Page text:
Growing and strengthening west Michigan's middle class
Sean Egan (IBEW 275) is the chair of the Kent-Ionia Labor Council.
Statistically, the wealthier you are the healthier you’ll be. There are certainly a lot of reasons for this, but it doesn’t mean we have to accept it. The Republicans’ healthcare plan—the one they’ve secretly cobbled together as a replacement to the Affordable Care Act (ACA)— is garbage and sadly is what you would expect from this radical-right Republican party.
The ACA, often referred to as Obamacare, is a self-funded, deficit-neutral program designed to bring everyone into the health insurance market. This is the logical way to drive down health costs. Even if you have employer sponsored and/or paid coverage, having large numbers of people uncovered by insurance ultimately drives up your cost too. People will get, and deserve, treatment whether they are insured or not. But if they’re not insured, their higher cost for treatment is passed along to those with insurance coverage.
First, insurance is simply a pool of people with various risk. The higher risk individuals—those in need of care— are “subsidized” by the lower risk— those that are currently healthy. The more participants a plan has, the lower the overall cost for everyone, as the costs are spread across a larger base.
Second, all of us will need medical care at some point in our lives so it makes sense that healthier people pay into a system that they will later get the benefit of. Think Social Security and Medicare: We all pay in to get a benefit later.
Healthcare is similar. If you skip paying in when you are young and healthy, the costs of care and insurance are borne entirely by those in need of care as they age.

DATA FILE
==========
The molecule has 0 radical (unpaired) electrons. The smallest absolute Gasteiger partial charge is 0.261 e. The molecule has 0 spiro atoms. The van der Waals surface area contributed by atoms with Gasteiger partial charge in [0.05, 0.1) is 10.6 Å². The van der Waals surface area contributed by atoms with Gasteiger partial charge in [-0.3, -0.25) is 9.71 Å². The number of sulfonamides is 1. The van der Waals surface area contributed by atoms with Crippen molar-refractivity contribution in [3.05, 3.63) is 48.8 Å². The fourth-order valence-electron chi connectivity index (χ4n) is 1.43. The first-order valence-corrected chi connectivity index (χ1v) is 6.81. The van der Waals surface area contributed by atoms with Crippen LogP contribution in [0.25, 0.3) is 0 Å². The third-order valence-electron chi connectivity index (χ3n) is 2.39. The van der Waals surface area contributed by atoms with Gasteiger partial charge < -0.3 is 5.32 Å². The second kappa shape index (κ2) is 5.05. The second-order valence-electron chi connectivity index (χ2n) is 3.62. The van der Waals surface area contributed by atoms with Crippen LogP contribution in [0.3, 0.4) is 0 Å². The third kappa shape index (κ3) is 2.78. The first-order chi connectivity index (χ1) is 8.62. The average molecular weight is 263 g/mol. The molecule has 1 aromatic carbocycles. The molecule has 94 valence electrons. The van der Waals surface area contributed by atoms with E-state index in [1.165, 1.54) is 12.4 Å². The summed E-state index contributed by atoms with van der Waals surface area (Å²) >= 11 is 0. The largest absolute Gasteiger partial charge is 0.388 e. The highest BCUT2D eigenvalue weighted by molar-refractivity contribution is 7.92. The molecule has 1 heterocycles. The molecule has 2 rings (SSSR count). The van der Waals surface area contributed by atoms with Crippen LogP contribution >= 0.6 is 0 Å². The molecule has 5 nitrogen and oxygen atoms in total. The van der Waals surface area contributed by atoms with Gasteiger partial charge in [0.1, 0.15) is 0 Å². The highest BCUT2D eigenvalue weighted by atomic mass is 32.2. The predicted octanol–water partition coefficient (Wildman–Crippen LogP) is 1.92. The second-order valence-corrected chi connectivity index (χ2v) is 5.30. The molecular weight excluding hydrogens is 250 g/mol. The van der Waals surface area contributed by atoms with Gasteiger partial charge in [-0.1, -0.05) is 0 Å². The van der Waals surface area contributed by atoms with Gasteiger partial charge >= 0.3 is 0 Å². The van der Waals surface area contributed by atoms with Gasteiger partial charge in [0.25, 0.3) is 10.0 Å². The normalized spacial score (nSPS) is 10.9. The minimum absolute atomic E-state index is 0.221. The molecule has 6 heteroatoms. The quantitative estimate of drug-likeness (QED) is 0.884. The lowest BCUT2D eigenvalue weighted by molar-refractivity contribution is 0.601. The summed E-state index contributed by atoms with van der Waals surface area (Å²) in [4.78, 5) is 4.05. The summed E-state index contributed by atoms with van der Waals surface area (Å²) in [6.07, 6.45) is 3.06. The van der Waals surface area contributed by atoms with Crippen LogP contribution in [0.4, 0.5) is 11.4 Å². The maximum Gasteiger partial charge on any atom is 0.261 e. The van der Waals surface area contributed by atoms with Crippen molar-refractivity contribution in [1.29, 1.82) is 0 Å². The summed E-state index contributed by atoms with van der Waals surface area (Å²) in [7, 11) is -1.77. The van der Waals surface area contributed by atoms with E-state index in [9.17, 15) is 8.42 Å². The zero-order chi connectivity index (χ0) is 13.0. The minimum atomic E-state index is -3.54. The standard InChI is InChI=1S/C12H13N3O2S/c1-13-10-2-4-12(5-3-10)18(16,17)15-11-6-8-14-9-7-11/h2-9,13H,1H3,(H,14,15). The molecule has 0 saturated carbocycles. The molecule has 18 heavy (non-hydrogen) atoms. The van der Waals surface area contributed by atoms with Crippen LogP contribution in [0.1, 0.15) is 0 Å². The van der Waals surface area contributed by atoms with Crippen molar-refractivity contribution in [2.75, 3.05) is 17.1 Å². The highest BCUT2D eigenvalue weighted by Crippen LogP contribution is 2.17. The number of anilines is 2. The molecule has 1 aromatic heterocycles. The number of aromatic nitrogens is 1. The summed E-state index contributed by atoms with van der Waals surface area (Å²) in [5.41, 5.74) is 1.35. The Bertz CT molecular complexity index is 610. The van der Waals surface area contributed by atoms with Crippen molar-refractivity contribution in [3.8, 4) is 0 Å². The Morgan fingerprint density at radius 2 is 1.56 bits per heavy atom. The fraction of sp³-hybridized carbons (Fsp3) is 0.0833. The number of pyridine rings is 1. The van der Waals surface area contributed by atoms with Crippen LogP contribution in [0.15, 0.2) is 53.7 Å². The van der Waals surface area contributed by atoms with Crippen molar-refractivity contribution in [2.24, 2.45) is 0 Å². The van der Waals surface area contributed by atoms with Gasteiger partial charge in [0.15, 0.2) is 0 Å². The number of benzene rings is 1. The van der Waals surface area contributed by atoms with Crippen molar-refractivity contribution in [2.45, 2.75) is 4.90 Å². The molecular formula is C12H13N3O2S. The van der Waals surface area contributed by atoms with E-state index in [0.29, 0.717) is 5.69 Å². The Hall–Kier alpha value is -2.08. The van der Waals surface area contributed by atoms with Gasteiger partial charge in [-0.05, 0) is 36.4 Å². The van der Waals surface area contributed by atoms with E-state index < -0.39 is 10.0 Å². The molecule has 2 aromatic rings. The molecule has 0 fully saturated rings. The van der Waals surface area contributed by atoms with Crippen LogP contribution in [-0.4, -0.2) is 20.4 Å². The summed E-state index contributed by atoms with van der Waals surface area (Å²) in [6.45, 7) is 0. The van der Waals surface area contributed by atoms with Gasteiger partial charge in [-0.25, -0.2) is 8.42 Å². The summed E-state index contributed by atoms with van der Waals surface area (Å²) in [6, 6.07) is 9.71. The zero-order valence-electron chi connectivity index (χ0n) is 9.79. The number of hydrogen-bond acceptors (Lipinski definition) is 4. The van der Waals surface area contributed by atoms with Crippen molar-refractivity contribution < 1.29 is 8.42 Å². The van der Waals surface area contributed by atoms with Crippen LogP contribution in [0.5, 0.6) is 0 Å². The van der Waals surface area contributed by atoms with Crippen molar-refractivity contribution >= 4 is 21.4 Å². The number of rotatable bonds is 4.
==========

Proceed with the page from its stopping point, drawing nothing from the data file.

As much as I don’t like to admit it, I’ll get older and slowly (or perhaps quickly) start to need medical care. Also, young does not necessarily mean healthy but it is fair to say that for the purposes of this write-up, younger people, on average, require less care.
Under the ACA, individuals are mandated to get coverage for this reason. You cannot have affordable care provided to people with pre-existing conditions if you do not expand the insurance pool to include those that are currently considered healthy.
But, the law included taxes on wealthy people, Cadillac plans, multi-employer plans, and others to help fund it and remain deficit neutral. The Republicans’ main complaint seems to be the tax on the wealthy.
They also seem to have a problem with the government subsidizing health costs based on income, and want to drop that subsidy and shift to a tax credit based on age.
This Republicans’ plan to offer tax credits to help with the cost of purchasing insurance is complete hogwash for working people. Imagine you make $60,000 per year, are a family of four— two adults, two children— with no smokers. Right now, you would be required to have insurance and you would get a subsidy covering roughly 60% of the cost of a family plan that costs $12,151 per year. Monthly, your cost would be $404 with the subsidy vs. $1,013 without. Also, the subsidy is built in, so you don’t have to pay the money up front and wait for a tax credit at the end of year. (Source: Kaiser Family Foundation Health Insurance Marketplace Calculator www.kff.org/interactive/subsidy-calculator) These numbers change with income so the subsidy is more if you earn less and less if you earn more.
Under the Republican plan offered today you would get a tax credit; there would be no exchange on which to buy the insurance; healthy individuals would not be required to get in the risk pool; the wealthy would get a huge tax cut; and the built-in subsidy goes away, which means individuals and families will now have to pay the full cost of coverage up front. They propose age brackets (rather than income brackets) for the tax credits that start at $2,000 for people in their twenties and creep up to $4,000 if you are over 60. (www.kff.org)
So, back to our family of four, who are in their thirties, earning $60,000 per year. Under the Republican’s new plan, they will now have to come up with the $1,013 per month, and save their receipt in order to get a tax credit of $2,500. This hits the family with a premium cost of $804.25 per month (an increase of $400 from the ACA), or an additional $4,803 per year. And, because it is based on age, not income, there is no proportionality for need until it starts to shrink for people with very high incomes.
So here is the Republican’s replacement for the ACA: Lower the number of people in our risk pool, cut taxes for the wealthy, and require working families to pay more. Sound good to you?
Keep up the pressure on Congress. This type of “free-market-will-save-us-all” logic dooms us all to failure, and apparently poor health.